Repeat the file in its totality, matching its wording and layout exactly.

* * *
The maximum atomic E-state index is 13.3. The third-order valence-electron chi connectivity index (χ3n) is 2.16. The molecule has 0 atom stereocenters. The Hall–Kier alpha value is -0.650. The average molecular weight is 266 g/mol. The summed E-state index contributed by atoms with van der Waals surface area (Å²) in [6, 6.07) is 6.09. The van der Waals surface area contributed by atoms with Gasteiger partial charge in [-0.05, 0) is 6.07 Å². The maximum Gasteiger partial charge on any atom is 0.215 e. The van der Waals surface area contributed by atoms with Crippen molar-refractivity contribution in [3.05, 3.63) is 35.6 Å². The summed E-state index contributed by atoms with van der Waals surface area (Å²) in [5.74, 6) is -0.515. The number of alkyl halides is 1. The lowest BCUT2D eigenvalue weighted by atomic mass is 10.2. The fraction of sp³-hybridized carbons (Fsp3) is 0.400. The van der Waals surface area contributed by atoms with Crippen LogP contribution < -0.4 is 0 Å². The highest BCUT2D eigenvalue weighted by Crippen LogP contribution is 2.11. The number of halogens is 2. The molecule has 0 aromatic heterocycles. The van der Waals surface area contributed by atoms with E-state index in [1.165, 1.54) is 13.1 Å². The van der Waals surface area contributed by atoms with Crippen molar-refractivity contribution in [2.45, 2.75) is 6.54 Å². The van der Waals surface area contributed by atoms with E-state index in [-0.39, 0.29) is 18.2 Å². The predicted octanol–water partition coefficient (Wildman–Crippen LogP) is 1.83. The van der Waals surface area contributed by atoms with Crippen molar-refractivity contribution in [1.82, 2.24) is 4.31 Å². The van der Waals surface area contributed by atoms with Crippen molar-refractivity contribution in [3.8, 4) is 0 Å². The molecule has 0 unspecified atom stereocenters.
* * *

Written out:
The maximum atomic E-state index is 13.3. The third-order valence-electron chi connectivity index (χ3n) is 2.16. The molecule has 0 atom stereocenters. The Hall–Kier alpha value is -0.650. The average molecular weight is 266 g/mol. The summed E-state index contributed by atoms with van der Waals surface area (Å²) in [6, 6.07) is 6.09. The van der Waals surface area contributed by atoms with Gasteiger partial charge in [-0.05, 0) is 6.07 Å². The maximum Gasteiger partial charge on any atom is 0.215 e. The van der Waals surface area contributed by atoms with Crippen molar-refractivity contribution in [3.05, 3.63) is 35.6 Å². The summed E-state index contributed by atoms with van der Waals surface area (Å²) in [5.74, 6) is -0.515. The number of alkyl halides is 1. The lowest BCUT2D eigenvalue weighted by atomic mass is 10.2. The fraction of sp³-hybridized carbons (Fsp3) is 0.400. The van der Waals surface area contributed by atoms with Crippen LogP contribution < -0.4 is 0 Å². The highest BCUT2D eigenvalue weighted by Crippen LogP contribution is 2.11. The number of halogens is 2. The molecule has 0 aromatic heterocycles. The van der Waals surface area contributed by atoms with E-state index in [1.165, 1.54) is 13.1 Å². The van der Waals surface area contributed by atoms with Crippen molar-refractivity contribution in [2.45, 2.75) is 6.54 Å². The van der Waals surface area contributed by atoms with E-state index in [-0.39, 0.29) is 18.2 Å². The predicted octanol–water partition coefficient (Wildman–Crippen LogP) is 1.83. The van der Waals surface area contributed by atoms with Crippen molar-refractivity contribution in [1.82, 2.24) is 4.31 Å². The van der Waals surface area contributed by atoms with Crippen molar-refractivity contribution in [3.8, 4) is 0 Å². The molecule has 0 unspecified atom stereocenters.